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Using Gabapentin for Opiate Withdrawal: Will it Work?

gabapentin for withdrawal

Designed to be prescribed as a medication to treat nerve pain and as an anticonvulsant, gabapentin, or Neurontin in brand-name form, can also be helpful for managing some of the symptoms of opioid withdrawal. Gabapentin is commonly used off-label, that is for symptoms it is not specifically FDA-approved to treat, during opioid detox.

The Journal of Clinical Psychopharmacology publishes that when used as an adjunctive medication, gabapentin does help to relieve some of the physical side effects of opiate withdrawal. The key word here is adjunctive, which means in addition to and as a method of complementing other medications and treatments.

 Gabapentin can be a helpful tool used during medical detox to reduce some of the specific side effects of opiate withdrawal, but it is not used as a primary method of treatment.

Managing Opiate Withdrawal with Medications like Gabapentin

Opioid withdrawal can be significant once a person has developed physical dependence on an opiate, such as heroin or a prescription painkiller like OxyContin (oxycodone) or Vicodin (hydrocodone/acetaminophen). Opiates change the way some chemical messengers are made and used throughout the central nervous system.

With regular use of a mind-altering opioid drug, the brain may not send its signals the same way, and brain chemistry can become out of balance. If a person then stops taking opiates, the brain can struggle to restore balance without the drugs, and it can take some time for chemical equilibrium to be restored. During this time, levels of some of the neurotransmitters that are impacted by opioid use, like dopamine, may drop significantly, resulting in difficult withdrawal symptoms.

Opioid drugs also act on the central nervous system as depressants, slowing down some of its normal functions, which help to regulate body temperature, heart rate, and blood pressure. When someone takes an opiate regularly and then stops taking it, the central nervous system can become somewhat hyperactive as it is no longer being suppressed by the drugs.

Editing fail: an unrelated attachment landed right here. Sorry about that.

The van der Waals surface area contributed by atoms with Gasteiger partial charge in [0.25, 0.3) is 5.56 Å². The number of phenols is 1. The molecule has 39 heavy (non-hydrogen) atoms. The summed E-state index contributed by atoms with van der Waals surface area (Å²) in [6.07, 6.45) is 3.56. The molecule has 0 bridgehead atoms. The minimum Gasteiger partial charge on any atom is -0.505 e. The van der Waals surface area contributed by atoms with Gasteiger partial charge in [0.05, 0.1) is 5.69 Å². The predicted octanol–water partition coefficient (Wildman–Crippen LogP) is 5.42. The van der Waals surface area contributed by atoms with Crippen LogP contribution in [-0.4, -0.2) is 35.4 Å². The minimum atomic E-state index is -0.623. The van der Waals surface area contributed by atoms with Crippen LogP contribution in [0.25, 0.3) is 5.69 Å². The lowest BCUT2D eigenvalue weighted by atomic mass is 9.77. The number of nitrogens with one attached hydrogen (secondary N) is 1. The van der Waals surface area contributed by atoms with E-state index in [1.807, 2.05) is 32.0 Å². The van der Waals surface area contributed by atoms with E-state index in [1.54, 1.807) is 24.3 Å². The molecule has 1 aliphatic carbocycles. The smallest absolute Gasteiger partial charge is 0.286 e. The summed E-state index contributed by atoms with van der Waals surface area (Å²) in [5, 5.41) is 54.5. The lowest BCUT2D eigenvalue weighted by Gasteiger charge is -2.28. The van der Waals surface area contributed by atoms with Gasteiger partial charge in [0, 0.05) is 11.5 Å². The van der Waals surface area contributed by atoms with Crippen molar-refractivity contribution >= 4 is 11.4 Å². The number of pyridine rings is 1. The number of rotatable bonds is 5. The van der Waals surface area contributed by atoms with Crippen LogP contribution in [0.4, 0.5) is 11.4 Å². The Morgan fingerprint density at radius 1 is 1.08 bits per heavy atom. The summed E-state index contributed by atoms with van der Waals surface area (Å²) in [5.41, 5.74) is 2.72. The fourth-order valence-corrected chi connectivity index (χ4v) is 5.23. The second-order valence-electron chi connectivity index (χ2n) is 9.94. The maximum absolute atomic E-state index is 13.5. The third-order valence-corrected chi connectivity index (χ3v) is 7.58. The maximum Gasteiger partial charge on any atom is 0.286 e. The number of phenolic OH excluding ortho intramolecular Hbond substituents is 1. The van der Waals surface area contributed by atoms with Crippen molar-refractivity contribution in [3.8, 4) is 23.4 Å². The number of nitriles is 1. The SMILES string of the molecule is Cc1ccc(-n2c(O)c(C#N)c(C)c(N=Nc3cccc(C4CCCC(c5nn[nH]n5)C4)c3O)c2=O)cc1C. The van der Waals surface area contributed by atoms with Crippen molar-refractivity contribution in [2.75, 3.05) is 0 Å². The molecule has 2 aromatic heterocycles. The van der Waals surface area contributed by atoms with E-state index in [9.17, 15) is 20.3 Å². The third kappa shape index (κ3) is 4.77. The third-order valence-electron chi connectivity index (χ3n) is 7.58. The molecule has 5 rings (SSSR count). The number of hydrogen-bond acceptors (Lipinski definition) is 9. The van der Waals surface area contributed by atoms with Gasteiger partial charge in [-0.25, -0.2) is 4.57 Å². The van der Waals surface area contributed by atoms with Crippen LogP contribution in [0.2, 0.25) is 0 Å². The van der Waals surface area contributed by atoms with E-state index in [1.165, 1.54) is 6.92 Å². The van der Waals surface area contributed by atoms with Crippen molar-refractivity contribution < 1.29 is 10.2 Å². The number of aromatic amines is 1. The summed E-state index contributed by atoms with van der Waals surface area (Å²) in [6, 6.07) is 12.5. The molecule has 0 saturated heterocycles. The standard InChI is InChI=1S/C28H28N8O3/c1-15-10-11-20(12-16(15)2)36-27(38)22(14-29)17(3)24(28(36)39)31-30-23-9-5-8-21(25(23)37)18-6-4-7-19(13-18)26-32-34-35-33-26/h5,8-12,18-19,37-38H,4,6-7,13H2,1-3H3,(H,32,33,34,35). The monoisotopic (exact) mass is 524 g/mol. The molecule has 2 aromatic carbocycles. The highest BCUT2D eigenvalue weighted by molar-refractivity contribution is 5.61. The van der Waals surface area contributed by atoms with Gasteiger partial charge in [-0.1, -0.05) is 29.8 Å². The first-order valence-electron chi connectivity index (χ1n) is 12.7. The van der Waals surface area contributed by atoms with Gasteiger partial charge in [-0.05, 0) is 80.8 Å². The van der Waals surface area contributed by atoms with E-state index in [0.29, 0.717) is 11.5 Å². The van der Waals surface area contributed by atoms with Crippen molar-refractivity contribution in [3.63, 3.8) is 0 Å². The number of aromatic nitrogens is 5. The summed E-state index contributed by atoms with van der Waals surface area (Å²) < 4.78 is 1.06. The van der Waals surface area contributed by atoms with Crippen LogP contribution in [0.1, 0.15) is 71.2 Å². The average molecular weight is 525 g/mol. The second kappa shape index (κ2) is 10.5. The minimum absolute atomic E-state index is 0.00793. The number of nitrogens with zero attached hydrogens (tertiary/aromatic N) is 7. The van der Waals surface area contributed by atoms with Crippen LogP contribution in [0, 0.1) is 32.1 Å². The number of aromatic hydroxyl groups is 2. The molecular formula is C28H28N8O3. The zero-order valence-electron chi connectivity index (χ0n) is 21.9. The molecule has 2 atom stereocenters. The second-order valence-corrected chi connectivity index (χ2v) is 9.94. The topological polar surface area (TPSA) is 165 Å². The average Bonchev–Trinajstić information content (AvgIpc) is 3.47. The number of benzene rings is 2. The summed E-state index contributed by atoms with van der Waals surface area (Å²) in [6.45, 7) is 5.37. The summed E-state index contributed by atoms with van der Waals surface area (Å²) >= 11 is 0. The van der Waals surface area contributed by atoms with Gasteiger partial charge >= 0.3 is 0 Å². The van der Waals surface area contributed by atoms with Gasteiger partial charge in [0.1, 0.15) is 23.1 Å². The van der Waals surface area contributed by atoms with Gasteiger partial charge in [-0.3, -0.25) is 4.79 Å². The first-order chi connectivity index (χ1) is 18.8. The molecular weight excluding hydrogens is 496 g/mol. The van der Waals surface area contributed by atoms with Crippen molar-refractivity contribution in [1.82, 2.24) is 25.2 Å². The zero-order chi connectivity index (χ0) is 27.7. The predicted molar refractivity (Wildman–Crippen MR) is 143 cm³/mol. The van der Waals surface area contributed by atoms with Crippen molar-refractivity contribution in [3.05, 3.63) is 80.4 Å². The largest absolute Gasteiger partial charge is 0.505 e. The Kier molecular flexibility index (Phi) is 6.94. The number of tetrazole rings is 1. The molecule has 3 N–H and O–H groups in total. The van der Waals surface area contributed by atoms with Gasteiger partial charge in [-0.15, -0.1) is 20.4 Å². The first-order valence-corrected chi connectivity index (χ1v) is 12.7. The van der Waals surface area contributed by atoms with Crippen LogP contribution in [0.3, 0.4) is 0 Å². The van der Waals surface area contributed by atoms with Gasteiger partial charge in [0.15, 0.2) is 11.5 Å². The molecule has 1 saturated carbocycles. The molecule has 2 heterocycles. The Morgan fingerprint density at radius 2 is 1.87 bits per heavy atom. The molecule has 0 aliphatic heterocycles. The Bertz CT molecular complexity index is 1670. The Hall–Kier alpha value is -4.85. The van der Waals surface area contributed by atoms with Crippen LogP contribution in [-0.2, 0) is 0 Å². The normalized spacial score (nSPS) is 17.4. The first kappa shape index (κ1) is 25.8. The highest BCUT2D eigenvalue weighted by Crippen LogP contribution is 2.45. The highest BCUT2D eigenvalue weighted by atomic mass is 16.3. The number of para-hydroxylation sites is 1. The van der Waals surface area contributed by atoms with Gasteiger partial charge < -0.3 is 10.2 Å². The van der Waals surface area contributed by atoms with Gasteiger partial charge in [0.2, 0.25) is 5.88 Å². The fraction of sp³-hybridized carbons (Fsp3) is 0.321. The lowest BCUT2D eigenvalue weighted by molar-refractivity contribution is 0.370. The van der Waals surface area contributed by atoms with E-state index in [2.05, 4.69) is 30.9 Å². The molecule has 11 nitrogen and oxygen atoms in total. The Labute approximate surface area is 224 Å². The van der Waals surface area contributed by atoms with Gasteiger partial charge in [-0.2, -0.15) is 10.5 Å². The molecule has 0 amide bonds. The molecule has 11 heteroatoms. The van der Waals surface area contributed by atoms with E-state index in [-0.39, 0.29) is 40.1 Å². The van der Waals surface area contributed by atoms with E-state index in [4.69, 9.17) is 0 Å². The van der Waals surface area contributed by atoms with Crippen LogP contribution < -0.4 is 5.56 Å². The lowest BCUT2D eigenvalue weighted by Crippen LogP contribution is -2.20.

This is where gabapentin comes in. As an antiepileptic drug, gabapentin works within the nervous system as well. It may increase the workings or levels of GABA (an inhibitory neurotransmitter) in the brain, which can help with some of the autonomic nervous system functions that can be overactive during opiate withdrawal.

Gabapentin may specifically help with the following side effects of opiate withdrawal:

  • Muscle tension
  • Chills and feelings of being cold
  • Diarrhea
  • Yawning
  • Dysphoria (a general feeling of unease and unhappiness)
  • Tremors
  • Restless leg syndrome
  • Irritability

Physical flu-like symptoms and emotional lows are common during opiate withdrawal, and individuals are advised to not stop taking these drugs suddenly. Instead, a medical detox program that uses medications like gabapentin to manage withdrawal symptoms can be helpful. Typically, methadone or buprenorphine is used during opiate detox as they are long-acting opioid agonists that can be given in lower doses and then weaned off slowly to keep cravings and withdrawal symptoms to a minimum.

Other medications may be helpful during detox as well to act on certain withdrawal symptoms. The Pakistani Journal of Pharmacology reports that when used during detox along with other medications, such as methadone, gabapentin can alleviate some of the specific withdrawal symptoms impacting the nervous system that are caused by opioid drug dependence.

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